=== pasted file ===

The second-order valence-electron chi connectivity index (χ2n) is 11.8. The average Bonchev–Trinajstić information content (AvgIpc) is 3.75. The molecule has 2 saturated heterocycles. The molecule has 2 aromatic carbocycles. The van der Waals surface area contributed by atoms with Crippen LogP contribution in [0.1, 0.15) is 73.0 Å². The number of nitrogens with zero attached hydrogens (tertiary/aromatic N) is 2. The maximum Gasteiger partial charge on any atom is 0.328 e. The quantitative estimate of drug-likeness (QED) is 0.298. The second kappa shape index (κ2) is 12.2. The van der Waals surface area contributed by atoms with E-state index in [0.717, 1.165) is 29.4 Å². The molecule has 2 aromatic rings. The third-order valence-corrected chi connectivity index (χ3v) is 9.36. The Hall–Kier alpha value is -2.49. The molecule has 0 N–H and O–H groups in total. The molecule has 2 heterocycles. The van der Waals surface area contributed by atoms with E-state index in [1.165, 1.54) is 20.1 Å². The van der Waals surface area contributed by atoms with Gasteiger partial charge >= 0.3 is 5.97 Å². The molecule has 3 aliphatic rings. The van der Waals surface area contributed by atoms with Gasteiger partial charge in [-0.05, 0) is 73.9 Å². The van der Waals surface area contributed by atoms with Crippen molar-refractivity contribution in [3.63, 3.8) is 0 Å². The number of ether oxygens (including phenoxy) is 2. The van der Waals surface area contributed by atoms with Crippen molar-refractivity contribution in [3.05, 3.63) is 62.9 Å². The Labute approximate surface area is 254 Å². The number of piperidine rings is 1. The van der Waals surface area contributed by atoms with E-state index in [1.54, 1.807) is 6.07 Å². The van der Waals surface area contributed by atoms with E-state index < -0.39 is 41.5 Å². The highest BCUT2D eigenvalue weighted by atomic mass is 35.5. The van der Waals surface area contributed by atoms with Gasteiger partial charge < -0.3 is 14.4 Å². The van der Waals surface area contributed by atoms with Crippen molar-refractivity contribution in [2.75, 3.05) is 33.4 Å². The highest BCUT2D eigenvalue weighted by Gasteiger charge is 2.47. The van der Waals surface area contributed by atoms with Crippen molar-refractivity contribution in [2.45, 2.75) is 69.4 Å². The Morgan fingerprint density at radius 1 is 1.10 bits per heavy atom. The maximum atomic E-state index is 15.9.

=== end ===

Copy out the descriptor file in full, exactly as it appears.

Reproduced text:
The second-order valence-electron chi connectivity index (χ2n) is 11.8. The average Bonchev–Trinajstić information content (AvgIpc) is 3.75. The molecule has 2 saturated heterocycles. The molecule has 2 aromatic carbocycles. The van der Waals surface area contributed by atoms with Crippen LogP contribution in [0.1, 0.15) is 73.0 Å². The number of nitrogens with zero attached hydrogens (tertiary/aromatic N) is 2. The maximum Gasteiger partial charge on any atom is 0.328 e. The quantitative estimate of drug-likeness (QED) is 0.298. The second kappa shape index (κ2) is 12.2. The van der Waals surface area contributed by atoms with E-state index in [0.717, 1.165) is 29.4 Å². The molecule has 2 aromatic rings. The third-order valence-corrected chi connectivity index (χ3v) is 9.36. The Hall–Kier alpha value is -2.49. The molecule has 0 N–H and O–H groups in total. The molecule has 2 heterocycles. The van der Waals surface area contributed by atoms with E-state index in [1.165, 1.54) is 20.1 Å². The van der Waals surface area contributed by atoms with Gasteiger partial charge >= 0.3 is 5.97 Å². The molecule has 3 aliphatic rings. The van der Waals surface area contributed by atoms with Gasteiger partial charge in [-0.05, 0) is 73.9 Å². The van der Waals surface area contributed by atoms with Crippen molar-refractivity contribution in [3.63, 3.8) is 0 Å². The number of ether oxygens (including phenoxy) is 2. The van der Waals surface area contributed by atoms with Crippen molar-refractivity contribution in [3.05, 3.63) is 62.9 Å². The Labute approximate surface area is 254 Å². The number of piperidine rings is 1. The van der Waals surface area contributed by atoms with E-state index in [1.54, 1.807) is 6.07 Å². The van der Waals surface area contributed by atoms with E-state index < -0.39 is 41.5 Å². The highest BCUT2D eigenvalue weighted by atomic mass is 35.5. The van der Waals surface area contributed by atoms with Gasteiger partial charge < -0.3 is 14.4 Å². The van der Waals surface area contributed by atoms with Crippen molar-refractivity contribution in [2.75, 3.05) is 33.4 Å². The highest BCUT2D eigenvalue weighted by Gasteiger charge is 2.47. The van der Waals surface area contributed by atoms with Crippen molar-refractivity contribution in [2.45, 2.75) is 69.4 Å². The Morgan fingerprint density at radius 1 is 1.10 bits per heavy atom. The maximum atomic E-state index is 15.9.